Most of the old mills are derelict or transformed into flats or historic museums for the tourists. Which amounts to a glimpse at Britain's manufacturing past and a trip to the tearoom.

Each generation of the industry, each innovation seems to have been shorter than the previous ones.  Cloth and thread were home produced for hundreds of years. That is, home grown, home spun and hand woven.  Many generations would have worn cloth that was produced, cut and sewn within a very few miles of their homes.  When the Victorians built the massive mills my grandmother worked in, wearing her clogs, they must have expected this marvellous new technology to last for many generations. The buildings and the machines were built to last. And yet I probably do not own one item in my closet that was made in North America. That is, made from American cotton, woven, cut and sewn all in North America.

In fact probably almost half of my wardrobe has more to do with the oil patch than the cotton patch, sheep fold or silkworm.

And the clogs? Janet has so much to share with the readers of this blog that it has been divided into two instalments. Stay tuned!

Monday, October 20, 2014

From Lace Back to Stockings

The last posting on Lace triggered some interesting responses. Among them was the fact that a wedding dress was made of Nottingham Lace. Another reader wondered where one finds pieces of chunky old lace with which to play creatively. A third observed that the only place in the UK where lace continues to be manufactured is in Heanor in Derbyshire. And there was an email from Jeri Ames in Maine, USA with a request to share this blog with the members of

That will be a pleasure and I hope that the lace makers will find this blog interesting though tangental. And for any readers with links to RSN in the 1950s, my name during my RSN days was Ann Nind. While a student there, I completed two and a half years of the three year course all in an 18 month time period. I worked hard for the first time on my life. It was a skill I really wanted to pursue but employment prospects were almost negligible. Hence the move into Occupational Therapy.

One never knows what will happen when one starts a blog. And it's all rather exciting!

Lace is a huge subject and my blog barely scratches the surface. Further information on the history of Lace can be found in the article Lace by Sheila A. Mason, BA, FRSA.

Machine knitting was invented about 1589 by William Lee, a vicar of Nottinghamshire. The Stocking Knitting Frame made it possible for workers to produce knitted goods up to 100 times faster than by hand. The industry was primarily based in Nottinghamshire, Leicestershire and Derbyshire. The workers required quick sight, a ready hand and retentive faculties. It was a hard and demanding way to earn a living. Queen Elizabeth 1 refused to grant Lee a licence to produce stockings as she feared that it would result in financial hardship for the hand knitters. He went to France where he and his brother developed the machine further and within a decade he was able to produce long silk stockings for the gentry. Prior to this, stockings were hand knitted at home by every person available much like the production of Dorset Buttons.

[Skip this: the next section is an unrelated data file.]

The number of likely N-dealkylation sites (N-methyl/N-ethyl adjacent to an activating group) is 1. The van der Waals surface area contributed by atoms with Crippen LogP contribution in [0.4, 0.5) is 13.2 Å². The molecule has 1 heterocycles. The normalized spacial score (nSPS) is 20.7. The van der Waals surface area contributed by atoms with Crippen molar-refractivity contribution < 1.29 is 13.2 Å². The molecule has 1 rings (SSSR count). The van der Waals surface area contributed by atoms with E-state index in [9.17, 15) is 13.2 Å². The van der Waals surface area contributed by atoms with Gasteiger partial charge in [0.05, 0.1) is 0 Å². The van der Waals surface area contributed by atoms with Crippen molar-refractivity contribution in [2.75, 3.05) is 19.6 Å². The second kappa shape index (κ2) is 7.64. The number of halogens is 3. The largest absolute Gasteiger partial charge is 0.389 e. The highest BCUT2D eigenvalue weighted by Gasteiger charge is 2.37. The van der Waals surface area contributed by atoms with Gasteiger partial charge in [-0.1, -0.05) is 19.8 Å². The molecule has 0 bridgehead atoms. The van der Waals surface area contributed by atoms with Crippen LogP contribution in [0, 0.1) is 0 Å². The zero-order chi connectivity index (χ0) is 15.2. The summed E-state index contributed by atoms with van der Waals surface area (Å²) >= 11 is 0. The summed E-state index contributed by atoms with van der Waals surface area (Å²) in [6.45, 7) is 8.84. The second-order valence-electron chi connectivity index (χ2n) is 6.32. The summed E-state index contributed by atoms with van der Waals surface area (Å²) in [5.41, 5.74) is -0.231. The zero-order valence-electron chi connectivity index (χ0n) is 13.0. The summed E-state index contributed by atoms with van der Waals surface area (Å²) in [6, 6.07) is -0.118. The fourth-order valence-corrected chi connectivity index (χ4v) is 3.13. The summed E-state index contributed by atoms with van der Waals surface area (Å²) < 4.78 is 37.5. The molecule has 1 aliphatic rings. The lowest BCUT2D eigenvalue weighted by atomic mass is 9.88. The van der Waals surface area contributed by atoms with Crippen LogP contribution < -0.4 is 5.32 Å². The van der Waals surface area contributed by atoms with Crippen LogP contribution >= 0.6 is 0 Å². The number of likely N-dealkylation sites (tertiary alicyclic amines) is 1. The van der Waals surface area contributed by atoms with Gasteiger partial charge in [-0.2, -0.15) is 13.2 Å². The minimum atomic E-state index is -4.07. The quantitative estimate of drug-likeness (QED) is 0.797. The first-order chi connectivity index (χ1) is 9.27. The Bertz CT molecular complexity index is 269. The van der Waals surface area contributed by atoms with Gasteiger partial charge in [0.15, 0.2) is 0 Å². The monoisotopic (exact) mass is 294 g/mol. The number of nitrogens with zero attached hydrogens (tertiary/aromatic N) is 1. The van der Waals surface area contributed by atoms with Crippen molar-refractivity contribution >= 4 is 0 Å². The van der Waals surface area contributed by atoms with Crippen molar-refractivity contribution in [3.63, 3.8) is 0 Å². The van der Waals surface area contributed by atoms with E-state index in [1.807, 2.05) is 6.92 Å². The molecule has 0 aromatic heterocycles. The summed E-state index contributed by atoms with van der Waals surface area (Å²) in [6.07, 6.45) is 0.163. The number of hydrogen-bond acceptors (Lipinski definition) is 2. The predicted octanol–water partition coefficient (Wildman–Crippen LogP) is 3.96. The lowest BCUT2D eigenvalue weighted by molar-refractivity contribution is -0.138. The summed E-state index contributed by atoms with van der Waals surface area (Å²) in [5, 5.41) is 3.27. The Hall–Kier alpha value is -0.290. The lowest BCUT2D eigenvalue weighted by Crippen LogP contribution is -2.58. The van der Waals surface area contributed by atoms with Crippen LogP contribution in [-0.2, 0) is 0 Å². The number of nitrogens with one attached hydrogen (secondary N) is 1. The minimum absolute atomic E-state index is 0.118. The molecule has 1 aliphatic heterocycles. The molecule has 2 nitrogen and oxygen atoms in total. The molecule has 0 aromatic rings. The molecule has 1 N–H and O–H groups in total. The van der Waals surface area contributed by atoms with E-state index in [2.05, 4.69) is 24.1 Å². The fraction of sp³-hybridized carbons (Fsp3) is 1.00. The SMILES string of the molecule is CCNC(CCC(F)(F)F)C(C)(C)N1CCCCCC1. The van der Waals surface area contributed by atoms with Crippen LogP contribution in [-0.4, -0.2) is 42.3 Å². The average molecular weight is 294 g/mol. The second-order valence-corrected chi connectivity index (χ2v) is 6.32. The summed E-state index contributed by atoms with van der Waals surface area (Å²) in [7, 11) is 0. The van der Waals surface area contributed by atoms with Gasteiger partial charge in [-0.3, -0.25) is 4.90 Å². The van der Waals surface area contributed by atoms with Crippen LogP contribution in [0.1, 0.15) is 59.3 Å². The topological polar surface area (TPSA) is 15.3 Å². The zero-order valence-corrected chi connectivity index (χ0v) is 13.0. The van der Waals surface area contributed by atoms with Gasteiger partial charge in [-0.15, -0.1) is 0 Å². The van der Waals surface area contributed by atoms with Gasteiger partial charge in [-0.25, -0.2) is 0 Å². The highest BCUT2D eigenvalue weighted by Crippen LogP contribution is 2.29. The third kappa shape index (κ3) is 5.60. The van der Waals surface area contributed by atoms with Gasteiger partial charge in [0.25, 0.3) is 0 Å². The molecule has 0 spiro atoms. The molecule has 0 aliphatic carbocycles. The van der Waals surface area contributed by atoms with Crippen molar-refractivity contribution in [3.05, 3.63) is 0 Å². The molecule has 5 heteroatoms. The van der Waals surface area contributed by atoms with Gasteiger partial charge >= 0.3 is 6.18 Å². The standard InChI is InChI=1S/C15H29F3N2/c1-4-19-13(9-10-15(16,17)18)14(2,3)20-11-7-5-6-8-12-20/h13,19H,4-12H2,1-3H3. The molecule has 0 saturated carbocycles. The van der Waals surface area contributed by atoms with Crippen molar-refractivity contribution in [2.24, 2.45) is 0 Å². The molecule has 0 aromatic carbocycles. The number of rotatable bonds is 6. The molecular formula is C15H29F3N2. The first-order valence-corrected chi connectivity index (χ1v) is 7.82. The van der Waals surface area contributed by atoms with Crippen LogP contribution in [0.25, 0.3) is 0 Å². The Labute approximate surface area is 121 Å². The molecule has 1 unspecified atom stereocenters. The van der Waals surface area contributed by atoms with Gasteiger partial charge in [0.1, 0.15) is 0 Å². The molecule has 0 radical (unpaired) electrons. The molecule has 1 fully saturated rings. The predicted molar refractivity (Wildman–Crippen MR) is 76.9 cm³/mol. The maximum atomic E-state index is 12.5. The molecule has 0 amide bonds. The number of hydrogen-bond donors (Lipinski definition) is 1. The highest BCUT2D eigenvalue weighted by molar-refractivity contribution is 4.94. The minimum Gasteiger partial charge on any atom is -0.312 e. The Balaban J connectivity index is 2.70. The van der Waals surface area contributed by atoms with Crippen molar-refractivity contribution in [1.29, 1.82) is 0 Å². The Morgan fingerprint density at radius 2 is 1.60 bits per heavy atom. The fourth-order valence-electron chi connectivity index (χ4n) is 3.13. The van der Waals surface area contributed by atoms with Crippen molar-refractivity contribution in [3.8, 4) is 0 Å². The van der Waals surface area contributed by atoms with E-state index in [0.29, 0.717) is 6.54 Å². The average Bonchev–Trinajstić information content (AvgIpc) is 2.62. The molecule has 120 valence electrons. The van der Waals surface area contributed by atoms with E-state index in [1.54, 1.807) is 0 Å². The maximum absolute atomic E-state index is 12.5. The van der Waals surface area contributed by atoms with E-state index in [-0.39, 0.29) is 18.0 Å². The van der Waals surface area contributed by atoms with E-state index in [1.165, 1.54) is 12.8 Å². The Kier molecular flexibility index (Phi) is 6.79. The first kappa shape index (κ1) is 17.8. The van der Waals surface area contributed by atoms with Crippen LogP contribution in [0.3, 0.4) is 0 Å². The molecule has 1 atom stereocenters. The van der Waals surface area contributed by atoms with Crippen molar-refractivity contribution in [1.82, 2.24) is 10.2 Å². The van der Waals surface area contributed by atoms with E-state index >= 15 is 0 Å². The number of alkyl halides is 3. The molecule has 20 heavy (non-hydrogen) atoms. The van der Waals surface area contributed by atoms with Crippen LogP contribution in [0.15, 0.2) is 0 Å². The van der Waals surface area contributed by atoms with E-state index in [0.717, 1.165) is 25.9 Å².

I am reminded of Malvolio in Twelfth Night written by Shakespeare 1601/02. By then, his yellow stockings had become a fashion item and it did not take long for them to become established. The cross gartering was not so normal! White was the usual colour and stockings were made of wool or cotton with silk being the most expensive. Fashion dictated colour changes and the inclusion of designs such as clocking as the machines became ever more complex.

The hand operated stocking knitting frames were an integral part of a cottage industry in the homes and cottages of Nottingham. A good light was essential and the high set wide windows in the photograph below indicates that a knitting machine was installed in the upper rooms. It was a family occupation. The men operated the knitting machine, the women did the sewing up and the children wound the hanks of wool onto cones. The machines became better, larger and faster. The industry boomed. The hand operated Stocking Knitting Machine depicted below is very different to the complex machine being demonstrated in the video at the end of this entry,